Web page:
Republicans will hang onto their House majority this year — and the rest of the decade — while Democrats have a chance to regain a Senate majority, according to Andy Friedman of the Washington Update.
In his latest look at the political landscape, Friedman opines that “it is not a stretch” to predict that the Republicans will keep control of the House this fall, and absent a “party-wide scandal,” Republicans are likely to hold the House “for the rest of the decade — and perhaps the following decade as well if they keep their stranglehold on the state governments.”
Meanwhile, the presidential candidates will have to capture the independent voters if they expect to win the White House seat, Friedman says.
Of the 34 Senate seats up for election this year, 24 are held by Republicans, he notes. These Republicans were elected in 2010 as part of a “strong backlash against the Democratic administration,” while many of the Republicans hailed from states that typically lean Democratic “but were caught up in the anti-Obama tidal wave,” Friedman says.
To regain a Senate majority in 2016, Democrats must pick up four seats if they hold the White House and five seats if the Republicans win the presidency.
Friedman notes that the individual state races bear out the Democratic advantage. Democrats have a good chance to pick up seats in six states: Florida, New Hampshire, Illinois, Ohio, Pennsylvania and Wisconsin.
“Republicans can counter with possible pick-ups in Colorado and Nevada,” Friedman says. “Given these numbers, the possibility of a Democratic takeover of the Senate cannot be ignored.”
As to the presidential race, three “important metrics” bear directly on the presidential election: party affiliation, demographics and the Electoral College. As it stands now, 42% of the U.S. is independent, up two percentage points since 2012, Friedman notes, and the “highest ever” polled for a presidential election. Republicans (26%) and Democrats (29%) are each down two percentage points since 2012, so these numbers “make capturing the independent vote one key to winning the election.”
While “dangerous” to paint all independents with the same brush, it’s fair to say that independents typically are more concerned with “fiscal issues (lower government spending and lower taxes) than implementing new government restrictions on social behavior (gay marriage, etc.),” Freidman says. “Independents also tend to favor compromise over ideology. (Voters who feel strongly about a particular ideology tend to belong to one or the other party.)”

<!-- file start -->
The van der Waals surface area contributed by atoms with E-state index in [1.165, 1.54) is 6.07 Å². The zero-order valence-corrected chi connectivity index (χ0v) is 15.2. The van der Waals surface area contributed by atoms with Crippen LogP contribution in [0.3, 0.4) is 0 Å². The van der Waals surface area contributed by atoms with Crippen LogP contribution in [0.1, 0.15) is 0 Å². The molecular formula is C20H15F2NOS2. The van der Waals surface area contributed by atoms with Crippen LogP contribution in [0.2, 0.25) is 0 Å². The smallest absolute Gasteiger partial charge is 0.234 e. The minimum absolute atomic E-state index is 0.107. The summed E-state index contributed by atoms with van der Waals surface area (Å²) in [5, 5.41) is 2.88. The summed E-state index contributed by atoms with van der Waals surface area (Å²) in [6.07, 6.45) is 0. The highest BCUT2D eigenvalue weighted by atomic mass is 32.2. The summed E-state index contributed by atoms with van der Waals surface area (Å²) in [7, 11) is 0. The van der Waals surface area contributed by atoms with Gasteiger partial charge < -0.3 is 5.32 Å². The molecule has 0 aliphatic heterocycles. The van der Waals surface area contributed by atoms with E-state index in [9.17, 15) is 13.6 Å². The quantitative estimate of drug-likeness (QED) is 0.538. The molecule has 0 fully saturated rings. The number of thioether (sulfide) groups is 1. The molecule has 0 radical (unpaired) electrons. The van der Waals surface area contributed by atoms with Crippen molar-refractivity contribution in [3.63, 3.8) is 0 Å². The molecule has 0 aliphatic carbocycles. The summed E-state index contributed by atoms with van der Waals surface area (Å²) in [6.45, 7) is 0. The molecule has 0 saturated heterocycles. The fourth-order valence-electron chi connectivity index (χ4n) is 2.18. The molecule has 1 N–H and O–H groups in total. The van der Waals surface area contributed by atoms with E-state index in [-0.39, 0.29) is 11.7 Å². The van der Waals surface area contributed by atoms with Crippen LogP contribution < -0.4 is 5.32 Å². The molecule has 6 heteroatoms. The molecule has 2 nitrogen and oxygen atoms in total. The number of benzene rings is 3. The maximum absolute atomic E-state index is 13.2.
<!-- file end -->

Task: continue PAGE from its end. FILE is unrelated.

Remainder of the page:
Thus, he says, “a candidate who emphasizes fiscal over social issues and exhibits a willingness to work with the other party once elected appears to have a better chance of capturing independent votes.”
As to demographics, since the last presidential election, the percentage of nonwhite voters has risen three points to 31%, Friedman says, with the percentage of the white population declining accordingly to 69%. So capturing the nonwhite vote is “another key” to winning the election, he says, with a Republican candidate able to capture “a greater portion of the nonwhite vote than did his or her predecessors” having a better chance of claiming victory.
As to the electoral college, to become president, a candidate must garner 270 electoral votes. “Tallying the electoral votes from the states Democrats almost will surely win (such as California and New York), plus votes from two states they are likely to win (Iowa and Pennsylvania), yields 249 electoral votes, 21 votes shy of winning the election,” Friedman says. “The Republicans, on the other hand, can count on 191 electoral votes from states they almost will surely win, leaving them 79 votes short.”
What about Donald Trump’s chances of prevailing, then? Says Friedman: “Two factors ultimately might stop the Trump juggernaut.”
First, “although Trump is great at rallying his supporters when he speaks, he has a relatively weak ground organization. As the number of primaries begins to increase, Trump could have more trouble getting out the vote than do his rivals with stronger grassroots organizations.”
Perhaps more important, Friedman opines, “Trump could get tripped up by his lack of expertise. He sounds good, but when the debates turn to substantive issues, he often takes a step back. If that lack of expertise becomes more apparent (as it has, for instance, with Ben Carson, another Republican candidate), Trump could find his support drop off.”
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